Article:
Little Witch Academia was a surprise upstart in the Young Animator’s Expo in 2012, and along with fellow member Death Billiards, these two productions started making waves. The fan outpouring was great, and demands fell on the then-brand new studio Trigger to make more! A kickstarter was raised, and incredibly, the $150,000 goal was smashed in 30 days with the help of nearly 8000 backers and a grand total of $625,318!! (This is all pre-Kill La Kill, guys and gals.)
Let’s get into some other nice numbers- the score on this anime.
Artwork and Animation: 10
The original was entirely hand drawn, and with an enormous budget, it turned out to be a spectacular showing of fluidity and vibrant, flashing magical colors. LWA 2 is no different; it’s absolutely stunning to watch flow across the screen. I would go so far as to say that this is on a Disney level of traditional animation both techincally and in fluidity. The magic and characters practically animate themselves right off the screen, crisply, sharply, and beautifully.
You Yoshinari doesn’t get enough recognition for his work at Trigger in my opinion. As a Key Animator and character designer for FLCL, Gurren Lagann, KLK, Dead Leaves, PSG, and others, this guy has a crazy credit list, and his work is always quality. As the director and creator for Little Witch Academia- his eye for animation really comes to life.
Sound and Voice Acting: 8
Same players, new game. Sounds great, and good performances by the VA.
Characters and Story: 9, 8
After getting in trouble in potions class by Professor Snape, the hyperactive Akko, the narcoleptic Sucy, and the brainy Lotte are forced to plan and create a parade float for the yearly festival in town. Traditionally, the parade
is about making fun of witches and reenacting middle ages witch hunts, but in a much less deadly way; but our trio team up to change the public’s opinion of witches by making it into a fun and exciting show and showcasing how cool and exciting witches can be!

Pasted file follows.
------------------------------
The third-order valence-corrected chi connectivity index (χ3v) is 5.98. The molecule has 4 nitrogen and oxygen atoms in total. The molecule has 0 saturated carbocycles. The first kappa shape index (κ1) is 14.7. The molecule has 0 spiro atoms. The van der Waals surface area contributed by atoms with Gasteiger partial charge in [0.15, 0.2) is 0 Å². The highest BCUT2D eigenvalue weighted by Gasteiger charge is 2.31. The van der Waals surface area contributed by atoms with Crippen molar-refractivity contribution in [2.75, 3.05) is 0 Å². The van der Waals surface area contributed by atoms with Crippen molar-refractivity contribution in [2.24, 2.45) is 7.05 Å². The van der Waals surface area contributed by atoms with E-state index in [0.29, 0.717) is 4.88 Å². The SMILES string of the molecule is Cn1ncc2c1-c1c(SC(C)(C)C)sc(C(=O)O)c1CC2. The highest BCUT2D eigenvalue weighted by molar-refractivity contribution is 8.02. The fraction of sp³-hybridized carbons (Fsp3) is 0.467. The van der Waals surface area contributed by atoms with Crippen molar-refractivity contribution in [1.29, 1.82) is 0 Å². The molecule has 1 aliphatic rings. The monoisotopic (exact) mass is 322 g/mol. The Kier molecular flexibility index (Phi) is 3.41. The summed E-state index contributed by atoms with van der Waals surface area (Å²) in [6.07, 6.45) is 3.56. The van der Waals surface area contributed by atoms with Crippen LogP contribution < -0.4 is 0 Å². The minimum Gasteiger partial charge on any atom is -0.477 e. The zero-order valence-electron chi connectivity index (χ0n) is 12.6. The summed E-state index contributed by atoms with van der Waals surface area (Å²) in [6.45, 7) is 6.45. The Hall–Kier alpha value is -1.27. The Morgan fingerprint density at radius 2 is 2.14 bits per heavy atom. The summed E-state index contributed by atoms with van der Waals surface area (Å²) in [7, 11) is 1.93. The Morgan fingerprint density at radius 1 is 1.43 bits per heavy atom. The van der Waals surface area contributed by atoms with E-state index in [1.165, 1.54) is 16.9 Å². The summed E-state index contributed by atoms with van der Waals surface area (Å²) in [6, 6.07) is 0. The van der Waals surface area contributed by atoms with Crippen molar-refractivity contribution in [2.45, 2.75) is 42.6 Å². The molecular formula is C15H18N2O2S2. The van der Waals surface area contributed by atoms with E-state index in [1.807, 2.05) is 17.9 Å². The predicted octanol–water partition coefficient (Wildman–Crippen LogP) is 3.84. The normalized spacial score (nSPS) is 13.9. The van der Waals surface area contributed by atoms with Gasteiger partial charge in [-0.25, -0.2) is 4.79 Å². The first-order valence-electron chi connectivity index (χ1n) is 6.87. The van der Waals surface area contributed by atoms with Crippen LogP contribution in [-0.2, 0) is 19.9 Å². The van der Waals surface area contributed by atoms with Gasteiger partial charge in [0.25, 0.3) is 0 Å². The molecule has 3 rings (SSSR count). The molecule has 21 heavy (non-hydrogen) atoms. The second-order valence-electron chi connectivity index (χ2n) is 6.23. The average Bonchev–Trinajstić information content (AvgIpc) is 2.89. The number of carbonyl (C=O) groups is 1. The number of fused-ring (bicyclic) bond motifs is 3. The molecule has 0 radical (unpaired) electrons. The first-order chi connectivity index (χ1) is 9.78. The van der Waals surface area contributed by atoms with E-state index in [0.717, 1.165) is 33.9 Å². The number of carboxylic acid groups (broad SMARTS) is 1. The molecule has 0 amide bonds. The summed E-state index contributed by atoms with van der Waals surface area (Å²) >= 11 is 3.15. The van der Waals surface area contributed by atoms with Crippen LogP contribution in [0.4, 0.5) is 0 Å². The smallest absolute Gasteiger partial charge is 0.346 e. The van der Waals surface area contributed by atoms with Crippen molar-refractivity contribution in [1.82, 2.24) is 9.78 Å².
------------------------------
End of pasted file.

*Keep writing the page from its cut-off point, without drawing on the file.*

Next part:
Along the way, Akko gets cross ways with her friends, and ends up having to work with three new characters, the “problem children”. This little gang is constituted of Amanda O’Neill, the red headed, hot tempered girl, Constanze Braunschbank Albrechsberger, the silent German robotics engineer, and Jasminka Antonenko- the constantly grazing Russian girl.
The story is paced excellently, with not a magical drop of filler to be found. An hour of screentime practically flew by on a broom, from the opening with a very Harry Potter feel, to the magical dreams-come-true Disney ending.
It’s a very heartwarming and enchanting watch- honestly, I know I keep repeating myself, but it just feels very Disney.
Enjoyment and Overall: 9
The extra length, the new characters, and the sharp, beautiful animation really sell Little Witch Academia. It’s a fun romp through a gorgeous world.
Little Witch Academia 2 didn’t have to be astoundingly original and bold to be charming and fun. The humor hits the right marks, the visuals are awesome, and it is simply easy to enjoy. The original was a very cute work that was obviously inspired by children’s tales and movies from ages past, and this works well within that framework- another adventure, another day in the life of a little witch.